Saturday, August 25, 2012

Why "The Homesteading Maven"?


 noun \ˈmā-vən\
: one who is experienced or knowledgeable

Well, it's Friday and my thought was that every Friday we would define a word that has to do with homesteading.  There are some funky ones out there, I tell ya.  But everything must have a beginning, so the best place to start is "Why Maven"?  The two words above say it well.  I have experience, that's for sure.  Experience at total failure some of the time!  I have had gardening beds overrun with bermuda grass, I have fought (and sometimes lost to) squash bugs, I have purchased tools that ended up being useless and I have purchased transplants that ended up being the wrong plant!

Good grief, Maven!  Don't you know when to stop?  Why are you still doing this at all?  Because I have also enjoyed having more peppers in my freezer than I can possibly use, I have loved the quiet mornings listening to the birds as I play in the soil, I have relished the challenge of solving problems with the animals or in the garden and I have served meals to my family that have been completely home grown!

I have a saying that I came up with.  You are welcome to use it:  "The best teacher is experience and the best experience is somebody else's!"  As the youngest in a large family, it kept me from many a spanking, I'm sure.  As a homeschooling mom, it allowed me to rely on other people's expertise in math, literature, history and science to graduate functional, well-educated adults.  As a homesteader, learning from others through reading gave me the confidence to attempt things I had never learned before!  Really, people, I'm a city girl!  I had never really been around a cow until I purchased my own!  Before this, my experience in gardening was solely in flowers and landscaping!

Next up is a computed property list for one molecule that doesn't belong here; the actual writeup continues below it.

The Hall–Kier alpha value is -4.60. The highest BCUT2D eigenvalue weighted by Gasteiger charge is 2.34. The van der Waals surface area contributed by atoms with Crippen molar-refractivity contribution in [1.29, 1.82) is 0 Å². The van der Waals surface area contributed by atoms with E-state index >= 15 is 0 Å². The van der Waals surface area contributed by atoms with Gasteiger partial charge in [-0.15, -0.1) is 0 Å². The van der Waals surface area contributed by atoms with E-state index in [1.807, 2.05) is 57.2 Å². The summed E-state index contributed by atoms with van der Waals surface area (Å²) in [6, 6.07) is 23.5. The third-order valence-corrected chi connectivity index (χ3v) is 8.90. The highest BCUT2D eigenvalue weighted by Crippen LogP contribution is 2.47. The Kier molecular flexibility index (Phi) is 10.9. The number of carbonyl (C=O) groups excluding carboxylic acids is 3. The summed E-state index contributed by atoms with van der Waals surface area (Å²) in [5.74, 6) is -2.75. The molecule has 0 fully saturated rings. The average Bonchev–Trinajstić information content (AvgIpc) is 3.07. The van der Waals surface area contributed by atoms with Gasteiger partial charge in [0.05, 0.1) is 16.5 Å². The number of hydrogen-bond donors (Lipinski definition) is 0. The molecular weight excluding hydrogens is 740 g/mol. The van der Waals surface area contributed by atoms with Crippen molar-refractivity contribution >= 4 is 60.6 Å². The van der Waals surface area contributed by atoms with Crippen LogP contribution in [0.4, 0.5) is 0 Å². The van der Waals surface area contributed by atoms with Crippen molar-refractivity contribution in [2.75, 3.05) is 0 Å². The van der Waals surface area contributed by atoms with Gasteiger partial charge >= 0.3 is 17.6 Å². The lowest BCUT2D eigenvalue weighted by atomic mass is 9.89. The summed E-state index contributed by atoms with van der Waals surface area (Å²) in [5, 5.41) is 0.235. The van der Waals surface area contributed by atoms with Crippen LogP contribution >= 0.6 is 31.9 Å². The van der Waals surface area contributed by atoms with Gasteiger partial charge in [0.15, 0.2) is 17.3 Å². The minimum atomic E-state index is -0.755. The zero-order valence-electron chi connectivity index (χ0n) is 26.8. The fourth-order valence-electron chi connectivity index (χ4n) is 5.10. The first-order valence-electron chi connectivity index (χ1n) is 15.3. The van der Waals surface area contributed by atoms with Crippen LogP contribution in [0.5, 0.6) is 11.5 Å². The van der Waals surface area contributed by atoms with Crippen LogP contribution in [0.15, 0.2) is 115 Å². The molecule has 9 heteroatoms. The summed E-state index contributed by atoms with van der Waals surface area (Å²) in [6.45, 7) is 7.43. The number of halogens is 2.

So here on The Maven, you can expect a lot of 'how to get started' - 'how to decide if this will work for you' - 'what are the problems that come along with blank' .  Hope that sounds like a useful thing to you, I'm having a blast sharing the joys and challenges of homesteading.

Winter is coming up and is a wonderful time to make plans for a new adventure.  Here are some of the resources I have found useful:

  • Salad Bar Beef by Joel Salatin - he breaks down the process of Management Intensive Grazing and empowers you to work with nature to manage your livestock
  • Weedless Gardening by Lee Reich,  How to Grow More Vegetables... by John Jeavons and The Winter Harvest by Eliot Coleman - the first explains the concept of using beds and aisles, the second sells you on the idea of planting intensively and the last is all about season extension.  
  • Territorial Seed Company catalog - their planting guides are helpful and the pictures are lovely
So, there we are.  I guess 10 years of this means I have experience.  Reading other people's work has made me a little knowledgeable. I'll be working to apply that knowledge and experience to the unique situation of homesteading in the South.  Come on back!  There's a whole lot more!

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